To enter in global action against climate change, (local) built environment has to access synergetic natural systems. Material flows will have to run from ‘cradle to cradle’ and biotic and non-biotic systems must be united. ’Synergetic urbanism’ is an answer on the challenges of climate change. Inspired by the dynamics and forces of the lithosphere, hydrosphere, atmosphere and biosphere, synergetic urbanism activates local resource- and material flows in order to create zero-emission products, cities and life. Synergetic space strategies utilize harvested energy rather than supplied high-quality energy.

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Image Courtesy of Laka Competition

Reacting prototypes
The concept of “urban oasis” intents to harvest, accumulate and transform energy streams and potentials in the urban field into synergetic cycles. Focusing on waste-heat places in the city (such as the office-, industry- and food sector), automated + social installations in different scales try to develop solutions, how food production or other needs, can be created.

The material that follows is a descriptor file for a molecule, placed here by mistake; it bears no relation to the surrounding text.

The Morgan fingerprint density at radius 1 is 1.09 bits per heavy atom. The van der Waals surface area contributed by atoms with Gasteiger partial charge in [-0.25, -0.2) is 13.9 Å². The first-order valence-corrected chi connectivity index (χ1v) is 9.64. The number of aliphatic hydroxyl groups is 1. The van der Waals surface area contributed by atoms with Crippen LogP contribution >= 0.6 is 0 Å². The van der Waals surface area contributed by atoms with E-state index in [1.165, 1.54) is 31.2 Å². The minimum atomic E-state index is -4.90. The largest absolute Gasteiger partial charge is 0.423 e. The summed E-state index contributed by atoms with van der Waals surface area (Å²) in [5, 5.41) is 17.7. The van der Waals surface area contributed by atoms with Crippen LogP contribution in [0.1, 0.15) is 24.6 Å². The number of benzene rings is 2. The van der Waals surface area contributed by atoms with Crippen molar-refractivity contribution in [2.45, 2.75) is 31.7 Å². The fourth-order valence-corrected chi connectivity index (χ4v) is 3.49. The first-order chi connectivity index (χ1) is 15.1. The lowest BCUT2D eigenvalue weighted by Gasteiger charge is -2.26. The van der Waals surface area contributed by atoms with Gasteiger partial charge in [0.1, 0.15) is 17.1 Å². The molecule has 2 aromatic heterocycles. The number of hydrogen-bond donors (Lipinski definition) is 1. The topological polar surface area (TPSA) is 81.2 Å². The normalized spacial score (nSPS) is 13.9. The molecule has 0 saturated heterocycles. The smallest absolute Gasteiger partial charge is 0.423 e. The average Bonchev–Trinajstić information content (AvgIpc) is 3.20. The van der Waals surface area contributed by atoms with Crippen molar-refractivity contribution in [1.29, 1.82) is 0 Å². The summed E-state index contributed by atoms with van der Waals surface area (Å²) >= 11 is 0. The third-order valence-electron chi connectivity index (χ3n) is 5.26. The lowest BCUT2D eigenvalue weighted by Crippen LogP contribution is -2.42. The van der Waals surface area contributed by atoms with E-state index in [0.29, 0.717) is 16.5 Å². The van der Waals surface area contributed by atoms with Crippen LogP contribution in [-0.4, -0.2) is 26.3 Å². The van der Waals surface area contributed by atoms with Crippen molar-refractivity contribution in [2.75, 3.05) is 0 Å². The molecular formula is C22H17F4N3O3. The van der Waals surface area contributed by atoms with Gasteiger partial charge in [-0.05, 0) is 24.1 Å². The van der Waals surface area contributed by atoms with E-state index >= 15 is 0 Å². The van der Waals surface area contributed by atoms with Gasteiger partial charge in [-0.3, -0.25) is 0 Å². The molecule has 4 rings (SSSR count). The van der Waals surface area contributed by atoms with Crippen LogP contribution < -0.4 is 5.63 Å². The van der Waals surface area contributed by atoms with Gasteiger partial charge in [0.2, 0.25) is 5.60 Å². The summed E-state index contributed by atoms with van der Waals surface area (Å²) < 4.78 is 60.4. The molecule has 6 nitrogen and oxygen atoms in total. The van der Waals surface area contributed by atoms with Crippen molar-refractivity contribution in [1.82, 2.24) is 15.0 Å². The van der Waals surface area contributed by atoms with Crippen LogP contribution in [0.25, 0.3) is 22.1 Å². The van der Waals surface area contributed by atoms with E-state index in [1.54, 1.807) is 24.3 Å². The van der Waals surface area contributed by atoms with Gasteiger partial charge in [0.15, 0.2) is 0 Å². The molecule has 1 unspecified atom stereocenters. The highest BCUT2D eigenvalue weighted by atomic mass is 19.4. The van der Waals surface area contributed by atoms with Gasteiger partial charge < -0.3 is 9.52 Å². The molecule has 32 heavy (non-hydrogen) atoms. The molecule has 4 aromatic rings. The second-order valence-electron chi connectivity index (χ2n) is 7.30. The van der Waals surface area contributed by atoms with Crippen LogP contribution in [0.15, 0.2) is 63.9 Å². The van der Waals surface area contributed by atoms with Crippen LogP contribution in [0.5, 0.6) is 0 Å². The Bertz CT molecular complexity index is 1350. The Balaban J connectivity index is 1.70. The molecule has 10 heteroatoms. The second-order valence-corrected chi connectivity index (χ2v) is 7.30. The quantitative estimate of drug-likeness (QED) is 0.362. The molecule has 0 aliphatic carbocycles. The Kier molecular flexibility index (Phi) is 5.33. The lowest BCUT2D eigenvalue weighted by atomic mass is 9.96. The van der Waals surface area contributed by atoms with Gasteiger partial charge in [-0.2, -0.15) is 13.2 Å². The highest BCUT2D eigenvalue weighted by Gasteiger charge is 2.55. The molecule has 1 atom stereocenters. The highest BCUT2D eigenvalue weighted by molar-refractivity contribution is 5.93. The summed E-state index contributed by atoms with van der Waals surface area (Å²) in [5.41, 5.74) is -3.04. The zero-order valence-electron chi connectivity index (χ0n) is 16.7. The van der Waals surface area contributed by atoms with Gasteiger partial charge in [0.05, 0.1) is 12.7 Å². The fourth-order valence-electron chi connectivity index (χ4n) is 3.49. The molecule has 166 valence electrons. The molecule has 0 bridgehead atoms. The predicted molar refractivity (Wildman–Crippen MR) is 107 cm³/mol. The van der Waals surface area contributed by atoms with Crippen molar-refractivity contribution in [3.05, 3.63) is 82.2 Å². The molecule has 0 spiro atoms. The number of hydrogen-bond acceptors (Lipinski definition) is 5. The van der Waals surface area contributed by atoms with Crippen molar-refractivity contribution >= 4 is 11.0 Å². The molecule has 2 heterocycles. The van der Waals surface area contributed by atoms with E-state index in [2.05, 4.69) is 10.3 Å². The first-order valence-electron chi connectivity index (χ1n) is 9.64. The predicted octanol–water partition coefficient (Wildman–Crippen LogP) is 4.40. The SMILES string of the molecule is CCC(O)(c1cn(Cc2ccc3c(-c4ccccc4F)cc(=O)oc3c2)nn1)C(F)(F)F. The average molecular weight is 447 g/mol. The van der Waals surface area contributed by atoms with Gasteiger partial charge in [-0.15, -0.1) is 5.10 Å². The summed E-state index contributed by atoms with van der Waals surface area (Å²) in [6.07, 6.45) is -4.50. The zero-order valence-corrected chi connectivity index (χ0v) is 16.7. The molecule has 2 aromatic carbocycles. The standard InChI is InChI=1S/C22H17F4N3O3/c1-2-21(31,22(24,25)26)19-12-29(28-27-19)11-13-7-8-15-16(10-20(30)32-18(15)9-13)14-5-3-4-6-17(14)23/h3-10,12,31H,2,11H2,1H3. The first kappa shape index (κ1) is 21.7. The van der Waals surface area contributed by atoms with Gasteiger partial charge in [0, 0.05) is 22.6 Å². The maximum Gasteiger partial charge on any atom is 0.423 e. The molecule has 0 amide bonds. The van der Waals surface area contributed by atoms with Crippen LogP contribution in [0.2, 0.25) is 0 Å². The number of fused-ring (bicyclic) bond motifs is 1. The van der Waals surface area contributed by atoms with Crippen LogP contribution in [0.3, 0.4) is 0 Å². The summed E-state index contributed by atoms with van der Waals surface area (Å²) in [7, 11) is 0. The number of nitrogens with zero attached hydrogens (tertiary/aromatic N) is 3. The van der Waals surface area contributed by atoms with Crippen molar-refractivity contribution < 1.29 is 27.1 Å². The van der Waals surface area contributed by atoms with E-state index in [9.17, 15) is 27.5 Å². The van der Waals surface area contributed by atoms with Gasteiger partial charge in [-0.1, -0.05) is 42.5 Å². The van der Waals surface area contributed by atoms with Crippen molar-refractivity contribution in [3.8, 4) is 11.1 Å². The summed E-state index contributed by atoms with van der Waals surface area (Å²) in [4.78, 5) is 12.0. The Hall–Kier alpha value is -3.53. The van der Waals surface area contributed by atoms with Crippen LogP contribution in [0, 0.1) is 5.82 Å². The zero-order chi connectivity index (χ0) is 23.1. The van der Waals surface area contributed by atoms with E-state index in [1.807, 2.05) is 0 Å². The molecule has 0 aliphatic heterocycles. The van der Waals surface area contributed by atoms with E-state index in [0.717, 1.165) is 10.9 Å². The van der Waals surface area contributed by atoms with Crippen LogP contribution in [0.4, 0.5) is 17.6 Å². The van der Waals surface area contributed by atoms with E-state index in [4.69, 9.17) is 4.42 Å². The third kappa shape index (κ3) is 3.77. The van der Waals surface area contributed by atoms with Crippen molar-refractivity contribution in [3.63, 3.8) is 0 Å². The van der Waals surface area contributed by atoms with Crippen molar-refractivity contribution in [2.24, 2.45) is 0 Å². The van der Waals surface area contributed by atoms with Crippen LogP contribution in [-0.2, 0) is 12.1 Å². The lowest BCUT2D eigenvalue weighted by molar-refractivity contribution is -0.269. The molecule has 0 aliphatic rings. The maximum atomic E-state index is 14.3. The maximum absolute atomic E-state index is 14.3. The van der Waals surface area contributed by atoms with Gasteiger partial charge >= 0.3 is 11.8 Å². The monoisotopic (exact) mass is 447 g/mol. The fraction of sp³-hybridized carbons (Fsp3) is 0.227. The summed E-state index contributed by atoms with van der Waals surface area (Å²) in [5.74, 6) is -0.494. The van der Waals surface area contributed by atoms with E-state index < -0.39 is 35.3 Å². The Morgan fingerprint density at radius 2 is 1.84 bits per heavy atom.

The installation Oasis No. 8 (2015/16) can be seen as a prototype for using local available energy sources for the production of food in urban settlements. The project is situated in a vacant lot in the city center of Graz, Austria. The tropical micro-climate inside the bubble is powered only by the waste heat of two existing refrigeration units from a restaurant and a bakery under and behind the installation. The small, artificial and parasitic habitat takes rainwater from the roofs and sunlight from the sky to grow banana, pineapple and papaya plants. Within this intervention, the automated system is self-sustaining and keeps the interior temperature over 12° degrees Celsius – the minimum temperature required by tropical plants of this kind – during the freezing winter months. By remote control, the group of volunteers (bananahood), can observe and change parameters of the technical components.